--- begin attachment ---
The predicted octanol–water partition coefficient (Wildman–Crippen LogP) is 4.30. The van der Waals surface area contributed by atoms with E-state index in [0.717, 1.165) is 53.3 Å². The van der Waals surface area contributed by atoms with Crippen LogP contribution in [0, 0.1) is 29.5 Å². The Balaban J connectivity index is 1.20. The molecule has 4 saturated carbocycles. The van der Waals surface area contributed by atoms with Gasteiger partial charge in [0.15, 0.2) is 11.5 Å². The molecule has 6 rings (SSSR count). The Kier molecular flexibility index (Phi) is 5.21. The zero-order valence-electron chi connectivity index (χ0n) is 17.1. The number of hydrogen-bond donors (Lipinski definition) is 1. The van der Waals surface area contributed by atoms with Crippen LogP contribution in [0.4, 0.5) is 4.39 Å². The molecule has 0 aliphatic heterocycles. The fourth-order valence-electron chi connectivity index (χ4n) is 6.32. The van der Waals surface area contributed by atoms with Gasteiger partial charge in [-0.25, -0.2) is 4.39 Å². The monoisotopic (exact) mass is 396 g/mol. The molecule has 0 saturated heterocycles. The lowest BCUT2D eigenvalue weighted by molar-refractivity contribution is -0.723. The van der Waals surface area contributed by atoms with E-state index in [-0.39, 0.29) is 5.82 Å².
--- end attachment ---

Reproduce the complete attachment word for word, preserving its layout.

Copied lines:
The predicted octanol–water partition coefficient (Wildman–Crippen LogP) is 4.30. The van der Waals surface area contributed by atoms with E-state index in [0.717, 1.165) is 53.3 Å². The van der Waals surface area contributed by atoms with Crippen LogP contribution in [0, 0.1) is 29.5 Å². The Balaban J connectivity index is 1.20. The molecule has 4 saturated carbocycles. The van der Waals surface area contributed by atoms with Gasteiger partial charge in [0.15, 0.2) is 11.5 Å². The molecule has 6 rings (SSSR count). The Kier molecular flexibility index (Phi) is 5.21. The zero-order valence-electron chi connectivity index (χ0n) is 17.1. The number of hydrogen-bond donors (Lipinski definition) is 1. The van der Waals surface area contributed by atoms with Crippen LogP contribution in [0.4, 0.5) is 4.39 Å². The molecule has 0 aliphatic heterocycles. The fourth-order valence-electron chi connectivity index (χ4n) is 6.32. The van der Waals surface area contributed by atoms with Gasteiger partial charge in [-0.25, -0.2) is 4.39 Å². The monoisotopic (exact) mass is 396 g/mol. The molecule has 0 saturated heterocycles. The lowest BCUT2D eigenvalue weighted by molar-refractivity contribution is -0.723. The van der Waals surface area contributed by atoms with E-state index in [-0.39, 0.29) is 5.82 Å².